This kind of book scratches a very particular itch for me. Less a novel, more a book-length version of an internet longread (like what happened on Air Force One during 9/11 or what will happen when the Queen dies), Jeffrey Lewis paints a fascinating scenario of a potential North Korean nuclear strike on the US. Left-wing readers (of which I am one) might balk at the very idea as some kind of Fox News fever dream hysteria, but every step of Lewis’ scenario is built upon a ladder of brinkmanship and misunderstanding, all of it drawn from real-life scenarios like the sinking of the Cheonan or the shooting down of KAL 007. Readers less interested in geopolitical doomsday scenarios might get less out of this book than I did, but it’s nonetheless a painstakingly researched and disturbingly plausible exploration of nuclear war by a writer who knows exactly what he’s talking about. The result is the most gripping book I read all year.

 3. The Physician
“In the countries of the East the Arabs have made a fine art of the science of medicine. In Persia the Muslims have a hospital at Ispahan that is truly a healing center. It is in this hospital and in a small academy there that Avicenna makes his doctors.”

A wonderful coming of age story, beginning with the orphaning of Rob Cole in London in the 11th century and following his life as he is apprenticed to an itinerant barber-surgeon roaming all over England. Noah Gordon follows Cole’s induction into the rudimentary field of medieval medicine, his decision to disguise himself as a Jew and travel to Persia to seek out further knowledge, his friendships with other students, his mentorship under the famous physician Avicenna, and even his entrance into a Persian king’s circle of confidants and a war expedition to India. It’s undemanding historical fiction that reads like a great fantasy novel, and it’s easy to see why The Physician was a bestseller.

2. Desolation Island & The Fortune of War
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“My God, oh my God. Six hundred men.”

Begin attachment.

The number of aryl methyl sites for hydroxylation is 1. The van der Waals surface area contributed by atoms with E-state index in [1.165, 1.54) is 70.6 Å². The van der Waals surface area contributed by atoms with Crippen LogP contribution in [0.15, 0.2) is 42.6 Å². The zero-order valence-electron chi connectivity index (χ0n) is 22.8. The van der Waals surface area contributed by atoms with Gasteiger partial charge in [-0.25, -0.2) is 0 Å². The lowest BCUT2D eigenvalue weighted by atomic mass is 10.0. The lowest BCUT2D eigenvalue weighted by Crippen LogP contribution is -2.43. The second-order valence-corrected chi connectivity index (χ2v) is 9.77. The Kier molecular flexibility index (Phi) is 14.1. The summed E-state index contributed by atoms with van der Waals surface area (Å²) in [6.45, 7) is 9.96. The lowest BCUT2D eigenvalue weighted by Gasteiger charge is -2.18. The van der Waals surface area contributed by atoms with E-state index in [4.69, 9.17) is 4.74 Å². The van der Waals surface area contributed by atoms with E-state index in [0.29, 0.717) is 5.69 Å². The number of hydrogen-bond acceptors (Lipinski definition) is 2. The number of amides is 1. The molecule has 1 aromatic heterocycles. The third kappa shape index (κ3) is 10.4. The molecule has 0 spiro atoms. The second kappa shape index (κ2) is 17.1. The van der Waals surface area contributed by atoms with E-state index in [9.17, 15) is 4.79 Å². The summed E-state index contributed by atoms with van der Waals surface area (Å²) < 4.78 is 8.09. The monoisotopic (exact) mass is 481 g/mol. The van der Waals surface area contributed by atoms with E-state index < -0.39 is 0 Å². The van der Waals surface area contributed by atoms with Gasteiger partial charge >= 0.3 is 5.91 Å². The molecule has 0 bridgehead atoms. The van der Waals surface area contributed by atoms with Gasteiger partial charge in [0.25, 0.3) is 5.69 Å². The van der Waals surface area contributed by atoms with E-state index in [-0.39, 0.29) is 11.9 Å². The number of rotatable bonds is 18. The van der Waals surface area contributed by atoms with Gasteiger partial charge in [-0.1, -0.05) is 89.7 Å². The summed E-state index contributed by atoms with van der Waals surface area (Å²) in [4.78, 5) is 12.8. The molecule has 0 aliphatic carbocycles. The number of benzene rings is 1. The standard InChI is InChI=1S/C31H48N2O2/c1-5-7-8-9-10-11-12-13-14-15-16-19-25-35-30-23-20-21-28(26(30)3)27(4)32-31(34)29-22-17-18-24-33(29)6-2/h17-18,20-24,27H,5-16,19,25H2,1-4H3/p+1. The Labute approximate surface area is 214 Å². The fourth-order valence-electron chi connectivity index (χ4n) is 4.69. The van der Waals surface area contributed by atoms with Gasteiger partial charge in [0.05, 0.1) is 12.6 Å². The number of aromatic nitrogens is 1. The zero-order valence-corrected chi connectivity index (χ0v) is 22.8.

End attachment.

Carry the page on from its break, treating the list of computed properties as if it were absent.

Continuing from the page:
Seven books deep, yet some would argue this is where Patrick O’Brian’s Aubrey-Maturin series truly hits its stride. It feels appropriate to group the two books together as one entry, given that the second picks up with the characters still stranded on the far side of the world, before shifting gears dramatically and putting them at the heart of an enemy city. Paired together, they play off each other immensely well: Desolation Island is almost entirely ocean-based, yet still manages to utilise Stephen very well, his espionage storyline kickstarted by a spy aboard the ship; The Fortune of the War sees Jack his usual clumsy landbound self and Stephen once again embroiled in intrigue, yet – when things begin to go violently wrong for Stephen – it’s Jack who has to take the lead and smuggle them to safety. This series is at its best when O’Brian manages to balance the strengths of both characters perfectly, which he hasn’t always managed to do in the past. And from the horrible battle with a pursuing Dutch man-o’-war during an Antarctic gale, to Stephen’s more personal flight from pursuers through a foggy Boston morning, these two books have some of the series’ most memorable setpieces thus far.

 1. The Killer Angels
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“This is a different kind of army. If you look at history you’ll see men fight for pay, or women, or some other kind of loot. They fight for land, or because a king makes them, or just because they like killing. But we’re here for something new. I don’t … this hasn’t happened much in the history of the world. We’re an army going out to set other men free.”

It’s probably not uncommon, as a man, to read war memoirs or watch war films and feel that if you didn’t serve in the military in your early twenties then you possibly missed out on some intrinsic part of the masculine experience. Just a gut feeling rather than a sensible idea, of course, since if I’d been born forty years earlier and my number had come up in the Vietnam draft my ass would have been on a plane to Europe the same day, and I certainly don’t regret not enlisting to participate in Australia’s expeditionary support of America’s 18-years-and-counting attempt to pacify the Hindu Kush. There’s a reason that for the last three or four generations, most of our great cultural depictions of brotherhood between men on the battlefield usually revolve around World War II: because it was the last purely just war we ever fought. And I’m sure that even if I’d been twenty years old in 1940, any fond memories or pride in my service would be outweighed by the sheer violent terror of it all.